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Turkey: 4 Pending Trials Sent to Jail Over Artwork Controversy


Aizbah KhanWeb Editor

07th Feb, 2021. 09:53 pm
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Turkey: 4 Pending Trials Sent to Jail Over Artwork Controversy
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Four people have been formally arrested in Istanbul, Turkey, for displaying controversial artwork during the protest against a rector appointed by President Recep Tayyip Erdogan at a university.

President Erdogan last month appointed Melih Bulu, a former candidate from his party Justice and Development Party (AKP), as the rector of Istanbul’s Bogazici University. Students and faculty members of the university opposed his appointment. Protests continue. He said that undemocratic procedure has been adopted at the time of appointment of the rector.

The Anatolian prosecutor’s office in Istanbul said the four men would remain in jail pending trial. They had previously been charged with various offences, including damage to government property and propaganda of terrorism. Two others have been placed under house arrest.

Hundreds of people demonstrated in Istanbul’s Kadikoy area this week in solidarity with protesting university students. Authorities arrested 165 people in the city in two days. Two of them were sent to prison.

According to Turkish officials, about 600 people have been detained since January 4, while protests have spread from Istanbul to Ankara. Most of those arrested have been released. The government has rejected the protesters’ criticism and He said that political motives were behind the protests.

Meanwhile, President Erdogan has approved the opening of two new departments at Benghazi University. Ali Babacan, a former ally and leader of the new political party DEVA, said in a TV interview that the new initiative President Erdogan’s allies will be able to be easily expelled from the university, as was done in some other institutions in the past.

During a protest movement by students and teachers in Turkey, some people shared photos showing a homosexual flag with a picture of the Kaaba, the holiest site for Muslims.

What is the matter and how did it start?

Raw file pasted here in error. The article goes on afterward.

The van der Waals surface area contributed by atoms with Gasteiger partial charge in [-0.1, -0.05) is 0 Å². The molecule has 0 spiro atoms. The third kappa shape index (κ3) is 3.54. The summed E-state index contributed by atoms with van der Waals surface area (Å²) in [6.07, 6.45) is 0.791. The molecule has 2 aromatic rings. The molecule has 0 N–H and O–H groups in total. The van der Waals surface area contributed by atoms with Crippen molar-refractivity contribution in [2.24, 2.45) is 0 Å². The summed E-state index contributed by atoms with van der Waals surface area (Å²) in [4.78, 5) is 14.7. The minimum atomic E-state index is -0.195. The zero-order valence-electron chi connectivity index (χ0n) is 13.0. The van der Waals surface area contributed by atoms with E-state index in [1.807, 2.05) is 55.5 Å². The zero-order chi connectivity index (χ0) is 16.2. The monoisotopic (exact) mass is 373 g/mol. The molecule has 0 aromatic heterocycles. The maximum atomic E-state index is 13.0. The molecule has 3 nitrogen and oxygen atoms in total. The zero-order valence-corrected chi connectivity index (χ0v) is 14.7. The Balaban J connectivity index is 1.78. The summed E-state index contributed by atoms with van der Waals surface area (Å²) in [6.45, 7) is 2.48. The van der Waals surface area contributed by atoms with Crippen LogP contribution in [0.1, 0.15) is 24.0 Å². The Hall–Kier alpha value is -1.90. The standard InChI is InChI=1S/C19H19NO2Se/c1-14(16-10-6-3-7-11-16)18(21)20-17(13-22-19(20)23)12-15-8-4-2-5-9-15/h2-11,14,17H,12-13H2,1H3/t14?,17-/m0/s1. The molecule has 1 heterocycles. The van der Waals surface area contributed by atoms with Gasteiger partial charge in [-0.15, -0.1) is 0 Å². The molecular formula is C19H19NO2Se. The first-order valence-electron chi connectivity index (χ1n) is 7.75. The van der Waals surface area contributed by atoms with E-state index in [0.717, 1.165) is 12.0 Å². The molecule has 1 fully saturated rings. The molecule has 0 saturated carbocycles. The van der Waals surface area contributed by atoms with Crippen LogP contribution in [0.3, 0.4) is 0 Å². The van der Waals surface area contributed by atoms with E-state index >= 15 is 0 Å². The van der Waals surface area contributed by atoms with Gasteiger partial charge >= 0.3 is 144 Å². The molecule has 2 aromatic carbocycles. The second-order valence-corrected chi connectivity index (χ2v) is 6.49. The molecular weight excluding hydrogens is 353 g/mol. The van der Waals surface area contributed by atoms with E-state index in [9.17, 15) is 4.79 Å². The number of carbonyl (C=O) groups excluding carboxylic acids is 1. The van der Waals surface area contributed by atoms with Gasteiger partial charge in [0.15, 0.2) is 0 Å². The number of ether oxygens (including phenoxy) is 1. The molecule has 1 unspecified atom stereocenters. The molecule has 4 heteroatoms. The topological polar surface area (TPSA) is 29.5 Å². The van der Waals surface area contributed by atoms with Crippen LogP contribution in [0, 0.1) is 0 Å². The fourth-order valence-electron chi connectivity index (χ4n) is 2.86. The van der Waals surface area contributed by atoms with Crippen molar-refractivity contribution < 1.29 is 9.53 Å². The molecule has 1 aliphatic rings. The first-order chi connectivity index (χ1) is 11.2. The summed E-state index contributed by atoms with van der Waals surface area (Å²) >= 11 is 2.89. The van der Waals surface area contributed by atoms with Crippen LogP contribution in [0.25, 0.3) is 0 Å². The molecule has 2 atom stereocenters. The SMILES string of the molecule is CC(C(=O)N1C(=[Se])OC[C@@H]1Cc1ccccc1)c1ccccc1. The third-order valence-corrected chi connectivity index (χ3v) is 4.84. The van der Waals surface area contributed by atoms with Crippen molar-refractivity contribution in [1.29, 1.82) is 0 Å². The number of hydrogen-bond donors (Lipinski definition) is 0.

About a month ago, President Erdogan appointed Melih Bulu as the rector of Bogazici University in Istanbul. Bulu is considered very close to the ruling party. Teachers and students raised their voices against the appointment, calling it against freedom and democratic values ​​in the field of literature and education. Bulu was asked to resign, which he rejected.

The protests have intensified in recent weeks, with police cracking down on protesters. Now, in early February, the protest has taken the form of a formal movement and more than 600 people have been arrested nationwide. Most of the protesters were later released. Police used tear gas and baton charges in several places.

Global reaction?

The United States, the European Union and the United Nations have strongly condemned the use of force against protesters in Turkey. EU foreign policy chief Giuseppe Borrell issued a detailed statement on February 4, expressing deep concern over the situation in Turkey and the developments there. In response, the Turkish Foreign Ministry in a statement issued on Friday, February 5, condemned the international reaction and demanded that Turkey’s internal affairs not be interfered with.

The Turkish Interior Ministry said this week that the 22 protesters had links to terrorist organizations. President Erdoآنan also described all the protesters as terrorists and said that strict action would be taken against those students who were found violating national and social sovereignty.

The role of homosexuals in protests?

The protest, which began at Istanbul’s most prestigious university, intensified when some students put up posters outside the office of the new rector, Melih Bulu, depicting the Islam’s holiest site with LGBTQ flags was displayed at the university. Many pictures on this subject were also shared on social media.

Homosexuality has nothing to do with the protest movement of Turkish students and teachers, but the highly controversial actions of a few have pushed the issue to the very centre of an educational controversy. President Erdogan also made a strong statement on Wednesday. “There is no such thing as LGBT,” he said. This country and society is based on ethics and will continue to be so in the future. ”

Earlier, Turkish Interior Minister Suleyman Soylu said in a tweet that “four LGBT workers” had been arrested and their club at the university had been closed. European and US officials have condemned the use of language against LGBT in Turkey in the wake of the incident, calling it “hateful”.

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